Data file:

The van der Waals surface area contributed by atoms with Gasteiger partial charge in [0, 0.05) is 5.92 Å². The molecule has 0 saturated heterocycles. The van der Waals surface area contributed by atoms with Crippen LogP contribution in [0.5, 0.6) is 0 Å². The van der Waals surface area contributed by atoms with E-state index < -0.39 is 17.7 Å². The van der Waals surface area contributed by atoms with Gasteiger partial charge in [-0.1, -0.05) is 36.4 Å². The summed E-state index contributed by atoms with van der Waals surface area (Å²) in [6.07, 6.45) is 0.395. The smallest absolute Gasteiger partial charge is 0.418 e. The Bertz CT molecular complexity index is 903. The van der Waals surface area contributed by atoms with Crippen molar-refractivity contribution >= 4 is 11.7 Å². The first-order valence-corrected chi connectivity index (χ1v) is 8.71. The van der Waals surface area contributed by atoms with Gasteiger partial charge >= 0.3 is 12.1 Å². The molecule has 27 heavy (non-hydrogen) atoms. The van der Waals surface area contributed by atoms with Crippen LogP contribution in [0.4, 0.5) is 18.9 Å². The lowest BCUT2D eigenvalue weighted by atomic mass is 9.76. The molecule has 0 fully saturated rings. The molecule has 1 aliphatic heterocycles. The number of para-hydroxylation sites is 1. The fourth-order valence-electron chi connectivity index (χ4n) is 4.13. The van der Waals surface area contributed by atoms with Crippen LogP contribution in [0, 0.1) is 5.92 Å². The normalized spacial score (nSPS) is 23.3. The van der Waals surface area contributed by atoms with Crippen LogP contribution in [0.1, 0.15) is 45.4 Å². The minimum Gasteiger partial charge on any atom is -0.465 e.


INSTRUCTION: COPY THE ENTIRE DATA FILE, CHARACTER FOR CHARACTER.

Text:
The van der Waals surface area contributed by atoms with Gasteiger partial charge in [0, 0.05) is 5.92 Å². The molecule has 0 saturated heterocycles. The van der Waals surface area contributed by atoms with Crippen LogP contribution in [0.5, 0.6) is 0 Å². The van der Waals surface area contributed by atoms with E-state index < -0.39 is 17.7 Å². The van der Waals surface area contributed by atoms with Gasteiger partial charge in [-0.1, -0.05) is 36.4 Å². The summed E-state index contributed by atoms with van der Waals surface area (Å²) in [6.07, 6.45) is 0.395. The smallest absolute Gasteiger partial charge is 0.418 e. The Bertz CT molecular complexity index is 903. The van der Waals surface area contributed by atoms with Crippen molar-refractivity contribution >= 4 is 11.7 Å². The first-order valence-corrected chi connectivity index (χ1v) is 8.71. The van der Waals surface area contributed by atoms with Gasteiger partial charge >= 0.3 is 12.1 Å². The molecule has 27 heavy (non-hydrogen) atoms. The van der Waals surface area contributed by atoms with Crippen LogP contribution in [0.4, 0.5) is 18.9 Å². The lowest BCUT2D eigenvalue weighted by atomic mass is 9.76. The molecule has 0 fully saturated rings. The molecule has 1 aliphatic heterocycles. The number of para-hydroxylation sites is 1. The fourth-order valence-electron chi connectivity index (χ4n) is 4.13. The van der Waals surface area contributed by atoms with Crippen LogP contribution in [0, 0.1) is 5.92 Å². The normalized spacial score (nSPS) is 23.3. The van der Waals surface area contributed by atoms with Crippen LogP contribution in [0.1, 0.15) is 45.4 Å². The minimum Gasteiger partial charge on any atom is -0.465 e.